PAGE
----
Monday, March 22, 2010

Lit Crit: Pidgin by Lisa Kanae

Pidgin (...with added logorrhea).

Lisa Kanae uses typography, delineation, size, orientation, and language to visually manifest the conditions of imperialistic oppression and the visceral response of the less powerful. Using both the specific language and its visual representation, Kanae and her graphic designer, Kristin Kaleinani Gonzales, show how a people create an identity and how an oppressive system uses that identity and its lingua franca against those same people. In this example the language of the oppressed has naïve elegance and simplicity that transcends cultures, and which deliberately contrasts with the officious voice of inflexible, crushing authority.

All the elements of this essay can be examined for context, and each element evolves in the same fashion, but in the interest of limiting the scope and length of my paper, I am only going to analysis the ‘voice of authority,’ predominantly using it’s typographic presentation.

The first four paragraph depictions of the ‘voice of authority’ utilize a very quiet, traditional thin-serif font with a condensed x-height and extended ascenders to express a formal command structure and to establish the implied lineage of authority, sotto voce. Footnotes and bibliographic references (without supporting substantiation) enhance the presumption of authority. In each instance the text remains clinical, analyzing the presumed pathology of the inferred speech.

Upon the fifth instance of the authoritorial voice, four paragraphs are utilized on one page and the size of the font is randomly and dramatically increased with bolding elements added, in response to ‘pidgin’ questions regarding the authority’s validity. The visual inference is of desperation and the loss of control. At this point the text directly refers to the Creole dialect for the first time, differentiating it from a speech pathology to a locally responsive language. This passage directly attacks ‘pidgin’ as a substandard and subservient language. The social construct of ‘masters’ and ‘servile population’ are also introduced as social-intellectual elements of the dialogue.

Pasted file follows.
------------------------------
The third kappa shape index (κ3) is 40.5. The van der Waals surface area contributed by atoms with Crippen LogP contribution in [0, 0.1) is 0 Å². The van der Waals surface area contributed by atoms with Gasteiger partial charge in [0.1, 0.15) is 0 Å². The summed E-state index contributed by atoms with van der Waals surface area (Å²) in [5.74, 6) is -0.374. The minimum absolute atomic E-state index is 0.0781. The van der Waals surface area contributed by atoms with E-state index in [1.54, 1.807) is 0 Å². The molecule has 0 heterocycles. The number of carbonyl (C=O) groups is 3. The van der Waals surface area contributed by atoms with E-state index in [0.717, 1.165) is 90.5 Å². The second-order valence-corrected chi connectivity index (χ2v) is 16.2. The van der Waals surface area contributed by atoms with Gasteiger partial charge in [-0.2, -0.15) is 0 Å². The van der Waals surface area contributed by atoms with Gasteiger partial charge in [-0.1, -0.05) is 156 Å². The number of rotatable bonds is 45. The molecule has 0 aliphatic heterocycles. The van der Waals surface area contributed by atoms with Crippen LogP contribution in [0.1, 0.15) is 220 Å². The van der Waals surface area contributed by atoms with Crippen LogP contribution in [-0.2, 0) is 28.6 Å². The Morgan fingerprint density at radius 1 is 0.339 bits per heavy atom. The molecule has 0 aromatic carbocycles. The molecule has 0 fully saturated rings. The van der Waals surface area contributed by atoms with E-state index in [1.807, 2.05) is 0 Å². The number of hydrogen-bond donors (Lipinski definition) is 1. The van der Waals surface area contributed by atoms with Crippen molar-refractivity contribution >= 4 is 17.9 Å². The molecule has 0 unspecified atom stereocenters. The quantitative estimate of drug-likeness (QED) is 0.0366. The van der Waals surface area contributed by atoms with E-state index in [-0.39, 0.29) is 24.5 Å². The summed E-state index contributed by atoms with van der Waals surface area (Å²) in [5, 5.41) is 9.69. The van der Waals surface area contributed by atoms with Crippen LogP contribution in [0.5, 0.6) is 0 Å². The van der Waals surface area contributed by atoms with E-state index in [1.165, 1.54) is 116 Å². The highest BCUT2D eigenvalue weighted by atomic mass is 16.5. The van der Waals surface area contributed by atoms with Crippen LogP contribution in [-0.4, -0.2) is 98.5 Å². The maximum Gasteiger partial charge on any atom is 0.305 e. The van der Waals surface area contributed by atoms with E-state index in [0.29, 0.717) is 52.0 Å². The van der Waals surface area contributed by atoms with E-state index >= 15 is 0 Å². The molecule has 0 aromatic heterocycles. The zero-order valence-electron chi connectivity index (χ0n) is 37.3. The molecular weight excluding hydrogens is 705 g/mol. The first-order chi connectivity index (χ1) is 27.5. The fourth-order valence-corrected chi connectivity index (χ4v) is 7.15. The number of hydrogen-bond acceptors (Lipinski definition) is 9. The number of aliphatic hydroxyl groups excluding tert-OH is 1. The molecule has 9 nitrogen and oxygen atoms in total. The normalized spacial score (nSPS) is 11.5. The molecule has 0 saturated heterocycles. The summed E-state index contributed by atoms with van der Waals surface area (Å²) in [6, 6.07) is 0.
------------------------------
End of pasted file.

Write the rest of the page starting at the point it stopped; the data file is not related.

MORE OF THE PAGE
The sixth depiction of the authoritorial voice has been knocked sideways and is crisscrossed with lines as though negated and boxed in, indicating a fast approaching limit to its power. The text devolves into racist demagoguery: “the speech of ‘inferior beings’ and adds yet another bibliographic reference in a desperate attempt to reestablish it’s primacy. (We saw a similar response last night to Health Care Reform where members of the Tea-Bag branch of the Republican Party reverted to hate-speech and name-calling when confronting imminent defeat.) The facing page was left blank as though the authoritorial voice was momentarily speechless.

The seventh and eighth depictions of the authoritorial voice are withdrawn intellectual responses with a palpable sense of defeat as the graphic depiction reverts to its original quiet, restrained form. The text in the seventh paragraph again implies, but does not directly state, that the Creole language is pathological or ‘lazy,’ with limited capabilities of understanding, but the sense is we are seeing the ‘last hurrah’ as it were, of a resigned and dying intellect and power.

The final two authoritorial voiced elements sum up the struggle. The last but one examines the social implications of language and the supremacy of an evolved aggregate language, which now represents the new authority. The final passage, “I am one voice out of that one million," while in the same serif type used by the now deposed ‘master-class’, is loud and proud.

The new, traditional ‘voice of authority’ speaks for and from the formerly oppressed class.


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